They decided to sue Nintendo, and Nintendo countersued. During the court battle Tengen released its version of Tetris for the NES on May 17, 1989 and it became a hit. Some gamers felt the Tengen version, which included a dual-play mode, was superior to what Nintendo would eventually release. But its time on store shelves were numbered. The judge reviewed all of the testimony and documents and came to the conclusion that if the suit would go to trial, Nintendo would most likely win. The judge ordered Tengen to remove its version of Tetris, approximately 150,000 units, from store shelves beginning on June 21, 1989. The trial was canceled altogether on November 13, 1989 when the judge ruled that Nintendo owned the console rights to the game.

     Robert Maxwell and his game companies didn’t do anything illegal in this case, but like other parties involved, should have done their due diligence. So much of this could have been avoided if they had, but their incompetence turned out to be our (and mostly Nintendo’s) gain. If not for Maxwell’s company Spectrum Holobyte and its version of Tetris, Henk Rogers might not have fallen in love with the game when he did. Of course, Rogers would have seen Tetris eventually, but when? If the timing had been even a little later there’s a chance Game Boy would have launched without what turned out to be one of the most important pack-in games in history. Tetris sold the Game Boy, and Game Boy established handhelds as a serious part of gaming. Would this have happened if Tetris hadn’t been included at launch? Probably not. And then there’s Tengen’s version of Tetris, typically referred to as “Tengen Tetris” by fans. It didn’t work for Atari, but fans were sure treated with one of the most beloved versions of the game, even if turned out to be illegal.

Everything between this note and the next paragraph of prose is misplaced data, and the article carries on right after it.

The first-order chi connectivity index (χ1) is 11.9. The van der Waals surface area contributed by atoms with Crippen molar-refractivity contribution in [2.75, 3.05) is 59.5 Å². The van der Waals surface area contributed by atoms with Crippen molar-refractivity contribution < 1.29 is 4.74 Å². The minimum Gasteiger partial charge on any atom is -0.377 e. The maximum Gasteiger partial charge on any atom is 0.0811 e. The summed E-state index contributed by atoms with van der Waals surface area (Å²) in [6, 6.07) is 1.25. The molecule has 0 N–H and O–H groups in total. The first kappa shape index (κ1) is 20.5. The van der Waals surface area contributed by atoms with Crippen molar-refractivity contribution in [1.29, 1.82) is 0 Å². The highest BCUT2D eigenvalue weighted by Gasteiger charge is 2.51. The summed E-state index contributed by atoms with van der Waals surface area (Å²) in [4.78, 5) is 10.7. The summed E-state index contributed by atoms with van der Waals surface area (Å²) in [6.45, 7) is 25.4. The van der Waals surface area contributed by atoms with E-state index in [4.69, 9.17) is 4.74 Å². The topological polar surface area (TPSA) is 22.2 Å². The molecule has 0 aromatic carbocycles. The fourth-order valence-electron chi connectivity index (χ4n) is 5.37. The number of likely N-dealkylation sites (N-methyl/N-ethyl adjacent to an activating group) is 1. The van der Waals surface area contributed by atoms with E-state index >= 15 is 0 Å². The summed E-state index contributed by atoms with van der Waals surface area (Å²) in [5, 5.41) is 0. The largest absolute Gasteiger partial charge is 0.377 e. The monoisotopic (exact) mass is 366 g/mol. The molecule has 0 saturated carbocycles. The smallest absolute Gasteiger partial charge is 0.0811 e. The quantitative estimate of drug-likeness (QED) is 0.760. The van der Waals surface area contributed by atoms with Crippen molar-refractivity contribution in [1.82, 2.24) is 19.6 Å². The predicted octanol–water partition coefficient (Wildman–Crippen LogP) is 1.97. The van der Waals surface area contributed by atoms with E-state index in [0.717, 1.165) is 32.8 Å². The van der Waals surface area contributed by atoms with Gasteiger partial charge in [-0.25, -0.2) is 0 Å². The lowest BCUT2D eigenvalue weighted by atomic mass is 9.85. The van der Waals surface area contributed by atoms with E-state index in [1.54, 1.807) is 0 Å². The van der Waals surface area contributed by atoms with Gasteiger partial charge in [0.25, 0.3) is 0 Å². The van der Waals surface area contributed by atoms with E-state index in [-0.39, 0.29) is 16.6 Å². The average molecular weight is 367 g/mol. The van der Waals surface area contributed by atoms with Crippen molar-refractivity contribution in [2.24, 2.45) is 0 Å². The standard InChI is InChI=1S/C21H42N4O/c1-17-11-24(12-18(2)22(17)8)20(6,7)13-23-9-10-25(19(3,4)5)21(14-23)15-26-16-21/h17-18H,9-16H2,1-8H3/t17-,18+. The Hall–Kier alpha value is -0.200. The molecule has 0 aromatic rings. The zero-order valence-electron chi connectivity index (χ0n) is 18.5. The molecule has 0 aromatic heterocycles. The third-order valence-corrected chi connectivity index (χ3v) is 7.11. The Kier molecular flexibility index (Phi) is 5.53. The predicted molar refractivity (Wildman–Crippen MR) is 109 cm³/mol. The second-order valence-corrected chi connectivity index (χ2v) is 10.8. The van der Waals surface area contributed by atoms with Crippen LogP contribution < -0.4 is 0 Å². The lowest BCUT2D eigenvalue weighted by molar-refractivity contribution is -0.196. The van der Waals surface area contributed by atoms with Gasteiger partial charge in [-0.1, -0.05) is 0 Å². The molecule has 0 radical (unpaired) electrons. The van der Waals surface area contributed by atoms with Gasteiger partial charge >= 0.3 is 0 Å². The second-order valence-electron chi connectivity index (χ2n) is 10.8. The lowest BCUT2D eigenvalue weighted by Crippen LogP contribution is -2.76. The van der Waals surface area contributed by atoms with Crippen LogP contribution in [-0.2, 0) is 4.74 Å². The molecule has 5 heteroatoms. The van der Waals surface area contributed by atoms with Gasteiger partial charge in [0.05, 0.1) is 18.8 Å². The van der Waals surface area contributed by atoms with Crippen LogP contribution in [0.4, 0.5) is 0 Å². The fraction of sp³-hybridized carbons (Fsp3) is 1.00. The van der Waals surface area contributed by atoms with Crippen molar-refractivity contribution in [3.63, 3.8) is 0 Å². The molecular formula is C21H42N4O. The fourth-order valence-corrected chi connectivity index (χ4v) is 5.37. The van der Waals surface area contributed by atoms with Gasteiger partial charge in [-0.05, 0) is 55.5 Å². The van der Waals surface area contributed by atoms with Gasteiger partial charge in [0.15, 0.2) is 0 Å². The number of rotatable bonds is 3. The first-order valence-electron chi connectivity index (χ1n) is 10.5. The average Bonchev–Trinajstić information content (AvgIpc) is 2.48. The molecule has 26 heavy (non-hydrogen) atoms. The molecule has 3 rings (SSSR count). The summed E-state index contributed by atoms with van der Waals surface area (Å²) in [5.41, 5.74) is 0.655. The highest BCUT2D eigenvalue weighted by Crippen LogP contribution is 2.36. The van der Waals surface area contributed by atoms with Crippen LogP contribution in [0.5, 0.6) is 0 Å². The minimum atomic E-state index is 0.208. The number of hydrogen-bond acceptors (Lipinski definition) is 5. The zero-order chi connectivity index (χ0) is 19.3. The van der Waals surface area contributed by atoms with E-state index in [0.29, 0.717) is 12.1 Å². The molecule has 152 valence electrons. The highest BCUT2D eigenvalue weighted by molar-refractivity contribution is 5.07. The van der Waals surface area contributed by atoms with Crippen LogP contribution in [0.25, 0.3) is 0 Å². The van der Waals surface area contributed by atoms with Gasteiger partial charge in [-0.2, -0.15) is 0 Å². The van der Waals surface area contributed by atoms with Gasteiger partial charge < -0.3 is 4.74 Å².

Ghislaine Maxwell’s crime in no way tarnished the Maxwell name. Her father had done that himself, and not by the way his companies mishandled the Tetris licenses. Just prior to his death in late 1991 it came to light that Robert Maxwell had been in “severe financial straits and had been robbing the pension funds of his employees to prop up his crumbling empire.” In light of this the Maxwell companies filed for bankruptcy protection in 1992. Kevin Maxwell declared bankrupt with debts of £400 million. In 1995, Kevin went on trial for conspiracy to defraud but was unanimously acquitted.

     His sister Ghislaine could only hope for a similar verdict.

     There’s so much more to the Tetris story, and it’s covered in great detail in my book, Phoenix IV: The History of the Videogame Industry. Pick it up today!